Light Box Therapy

July 29, 2008 · Print This Article

Light Box Therapy–A Favorite Light Therapy Product

There are several types of light therapy products, with the Light Box Therapy fast becoming one of the favorites, especially in the treatment of depression. Not acceptable in the past 25 years, antidepressant medication and psychotherapy have taken the front seat for acceptable depression treatments until the last ten years, when light therapy has quickly approaching a substantial position of respectability for the treatment of depression.

In 2005, the American Psychiatric Association in Washington, D.C., had come to the conclusion that in trial experiments, a daily exposure to bright light which utilizes natural sunlight or Light Box Therapy. It is considered just as effective as any of the antidepressant drugs in the treatment of seasonal affective disorder (SAD) which is also called “winter depression”, along with other forms of depression.

Over the past years, treatments such as the Light Box Therapy had been scoffed at by mainstream psychiatrists in the claims of “diminishing signs of depression” when exposed to daily bright-light exposures. These Light Box Therapy exposures ranged in early morning treatments from 30 minutes to one hour, with the trial results. When the tests were completed, they demonstrated pronounced and remarkable easing of the SAD symptoms upon awakening in the morning and apply dawn simulations of the Light Box Therapy or natural sunlight.

The latest research does not show yet results for severe depression, or whether certain colors can cause any eye problems or issues, even though there is a major agreement that it will not. And new treatments such as the Light Box Therapy combined with one night of sleep deprivation followed by a week’s normal sleeping patterns, are increasing recovery for those who are presently receiving antidepressants for bipolar or major depressions. But the maximum of long-term benefits are achieved with Light Box Therapy or natural sunlight in addition to sleeping with a regular schedule in order to balance the biological clock.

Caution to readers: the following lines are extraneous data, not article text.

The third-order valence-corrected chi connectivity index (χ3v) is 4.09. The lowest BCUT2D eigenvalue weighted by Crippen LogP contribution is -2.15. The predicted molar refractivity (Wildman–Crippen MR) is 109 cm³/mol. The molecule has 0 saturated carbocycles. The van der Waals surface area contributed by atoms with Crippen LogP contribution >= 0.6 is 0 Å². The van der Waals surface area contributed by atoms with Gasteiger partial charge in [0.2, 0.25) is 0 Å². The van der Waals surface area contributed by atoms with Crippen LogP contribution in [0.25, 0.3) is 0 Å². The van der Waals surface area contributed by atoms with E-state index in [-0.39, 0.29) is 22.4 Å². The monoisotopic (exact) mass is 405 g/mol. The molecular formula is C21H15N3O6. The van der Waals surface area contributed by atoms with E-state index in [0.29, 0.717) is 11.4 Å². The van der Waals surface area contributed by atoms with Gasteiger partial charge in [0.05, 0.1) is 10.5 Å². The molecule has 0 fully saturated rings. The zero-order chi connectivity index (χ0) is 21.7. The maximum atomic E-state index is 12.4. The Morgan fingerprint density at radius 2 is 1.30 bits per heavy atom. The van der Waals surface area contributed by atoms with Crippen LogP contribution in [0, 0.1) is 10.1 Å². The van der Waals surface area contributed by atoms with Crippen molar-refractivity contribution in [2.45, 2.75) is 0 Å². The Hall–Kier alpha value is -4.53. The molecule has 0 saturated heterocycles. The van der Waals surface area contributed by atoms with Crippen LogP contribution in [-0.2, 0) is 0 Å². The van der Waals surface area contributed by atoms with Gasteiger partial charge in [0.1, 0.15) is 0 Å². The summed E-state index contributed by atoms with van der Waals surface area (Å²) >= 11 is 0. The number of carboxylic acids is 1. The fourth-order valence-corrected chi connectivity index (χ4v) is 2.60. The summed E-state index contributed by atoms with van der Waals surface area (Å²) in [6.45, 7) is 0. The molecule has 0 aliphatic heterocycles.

Shorter days with less sunlight began around October 30, 2007, in certain areas–Alaska, Maine, Vermont, and some other northern U.S. states–right after daylight saving ended. Approximately 14.5 million Americans are diagnosed with SAD, with feelings of suicide, lack of interest in anything around them, extreme fatigue, or feelings of worthlessness. To many of them, the Light Box Therapy with either white light or a full spectrum light to simulate the sunlight, will offer them a better feeling–depending on where or not they can stick to it or not.

Some of the more recent treatments of SAD include the Light Box Therapy combined with cognital-behavioral therapy, or CBT, which has results in the high 80% range bracket. They also have been proven to show less depression after a one-year follow up than either treatment alone.

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